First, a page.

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Mayberry and Ferguson

On August 9, Ferguson Missouri police officer Darren Wilson shot and killed Michael Brown, an unarmed 18 year old black man. Initial reports indicate that Brown had his hands up in the air when Wilson fired multiple times. The Brown family lawyer proclaimed that Wilson was guilty of murder. Riots ensued, and SWAT teams and national guard were called in to restore order using military equipment and weaponry. The riots have since ended, but there’s still unrest, distrust, and anger simmering in the St. Louis suburb. And why not? After all, Ferguson was a public safety disaster waiting to happen. The population of Ferguson is 63% African American, yet the police force is 94% White.

It is amazing to me that in America you are guaranteed a jury of your peers, yet we can’t guarantee policing by your peers. This is something that Attorney General Eric Holder should try and rectify as a violation of basic civil rights. I also think that police officers should live where they work. Anyway, that’s my input, and while it would take time to implement those proposals, at least they’re viable. That’s in contrast to the irresponsible and bone-headed input by some in the news media over the past few weeks.

The FOX news team, of course, was quick to paint Wilson as the victim and Brown as the criminal. But my favorite skewed coverage was on CNN. Commenting on the Ferguson riots and police use of tear gas to disperse crowds, CNN anchor Rosemary Church suggested, “Why not use water cannons? At least it’s not something that is going to have the same kind of effect.” Typical of today’s beauty queen news anchors, Ms. Church made the mistake of opening her mouth and showing us how little she knows. She also demonstrated a thorough lack of historical perspective and sensitivity. Those of us who came of age in the early 1960’s remember all too well the disturbing images of southern cops blasting innocent Black citizens with water cannons. It was inexcusable behavior by racists parading as public servants. So thanks for your suggestion Ms. Church – you freaking idiot.

Meanwhile, not all insensitive coverage was initiated by the electronic media.

Syndicated cartoonist Taylor Jones amplified the 1960’s water cannon era by portraying a Ferguson storm trooper as Barney Fife. In the foreground of the cartoon is a Black man with raised hands while Fife, armed with an assault rifle and pointing a semi automatic pistol at the man, says, “We’ve got to nip it in the bud!” For me, Jones’ illustration and political commentary was the last straw in the media frenzy about Michael Brown’s killing, and for two reasons.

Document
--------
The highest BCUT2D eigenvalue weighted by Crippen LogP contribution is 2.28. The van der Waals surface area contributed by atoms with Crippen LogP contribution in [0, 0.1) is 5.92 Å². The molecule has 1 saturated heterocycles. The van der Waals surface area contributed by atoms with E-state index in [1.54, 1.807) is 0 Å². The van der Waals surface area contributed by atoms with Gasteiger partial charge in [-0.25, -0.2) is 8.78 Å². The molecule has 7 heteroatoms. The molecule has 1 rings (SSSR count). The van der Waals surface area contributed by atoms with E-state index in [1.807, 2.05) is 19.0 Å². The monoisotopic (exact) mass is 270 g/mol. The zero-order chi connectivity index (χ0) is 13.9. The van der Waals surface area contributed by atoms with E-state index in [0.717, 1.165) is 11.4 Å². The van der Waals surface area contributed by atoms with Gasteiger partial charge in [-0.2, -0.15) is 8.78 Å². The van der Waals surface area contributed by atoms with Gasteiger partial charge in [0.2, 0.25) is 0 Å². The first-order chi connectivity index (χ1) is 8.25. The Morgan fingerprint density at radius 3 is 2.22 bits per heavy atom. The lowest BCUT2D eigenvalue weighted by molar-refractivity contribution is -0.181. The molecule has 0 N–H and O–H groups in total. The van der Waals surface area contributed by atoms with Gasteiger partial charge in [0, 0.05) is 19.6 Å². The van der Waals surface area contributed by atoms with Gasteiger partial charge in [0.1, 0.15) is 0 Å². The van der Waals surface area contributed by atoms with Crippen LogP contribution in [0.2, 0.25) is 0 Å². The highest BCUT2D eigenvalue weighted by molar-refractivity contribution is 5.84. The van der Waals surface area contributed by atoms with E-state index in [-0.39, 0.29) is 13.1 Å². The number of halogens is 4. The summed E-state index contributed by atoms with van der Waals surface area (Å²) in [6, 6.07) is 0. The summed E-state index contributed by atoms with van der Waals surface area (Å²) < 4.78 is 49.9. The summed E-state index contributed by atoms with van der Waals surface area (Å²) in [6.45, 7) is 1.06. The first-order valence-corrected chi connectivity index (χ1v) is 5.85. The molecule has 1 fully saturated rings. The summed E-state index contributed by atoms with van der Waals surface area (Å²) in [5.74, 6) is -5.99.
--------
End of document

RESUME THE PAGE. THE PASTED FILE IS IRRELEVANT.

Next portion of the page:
For many years now I have grown increasingly embarrassed to tell people that I work in television because increasingly, local and network news operations have filled their ranks with air heads whose main qualification is that they are young and attractive. Ironically, though, when attempting to ad lib, what they say is often very unattractive. The killing of an unarmed Black youth by a white man in authority is becoming an all too familiar occurrence in this country, and any news person who fails to grasp the significance of that racial divide is not fit to wear a microphone.

The other reason I reached my boiling point last month is because a tragedy born out of prejudice is never well served by satire born out of prejudice. Jones’ cartoon wasn’t funny because his metaphor wasn’t appropriate, and smacked of prejudice against the South. If ever there was a kind and gentle law enforcement officer, it was the fictional Barney Fife, loyal deputy on “The Andy Griffith Show”. To portray Fife as a violent, racist cop even in jest is a misrepresentation of the character Don Knotts created, and an insult to the millions of White people in the South who live with and respect people of color.

To be fair, Jones isn’t the first media professional to pick on Mayberry. Two years ago producers of the prime time EMMY awards show presented a parody of “The Andy Griffith Show” in which Andy and Barney were portrayed by characters from “Breaking Bad”. The segment ended with Bryan Cranston (“Andy”) and Aaron Paul (“Opie”) murdering Barney.

For some big city media types it is stylish to make fun of the South, and when based on facts, those parodies can be helpful. But no TV anchor, pundit or cartoonist has the right to indict all southern towns for something vile that takes place in a single locality. Barney Fife is nothing like Darren Wilson. For proof, just heed Fife’s own words; “It’s a wise man who knows it’s illegal to take the law into his own hands.” Barney also said, “I’m a student of humanity. I guess that’s the difference between a sharply honed lawman, and a jerk wearing a badge.” And once when Barney was swearing in extra deputies, he told them, “That badge means something. Don’t any of you disgrace it.” I believe that the majority of police officers and deputies in the South feel the same way as Barney, and that’s something of which we southerners can be proud.

Later this month, the town of Mount Airy will host its annual “Mayberry Days” event, where visitors can celebrate what’s good about small town America. There will be plenty of good food, good music, and good conversation. And yes, there will be plenty of good cops around to keep an eye on things. There’s no doubt that the Ferguson police force needs swift reform, but not all small towns are full of racists. Anyone who seeks to lump us all together should just nip it right now. !

JIM LONGWORTH is the host of “Triad Today,” airing on Saturdays at 7:30 a.m. on ABC45 (cable channel 7) and Sundays at 11am on WMYV (cable channel 15).

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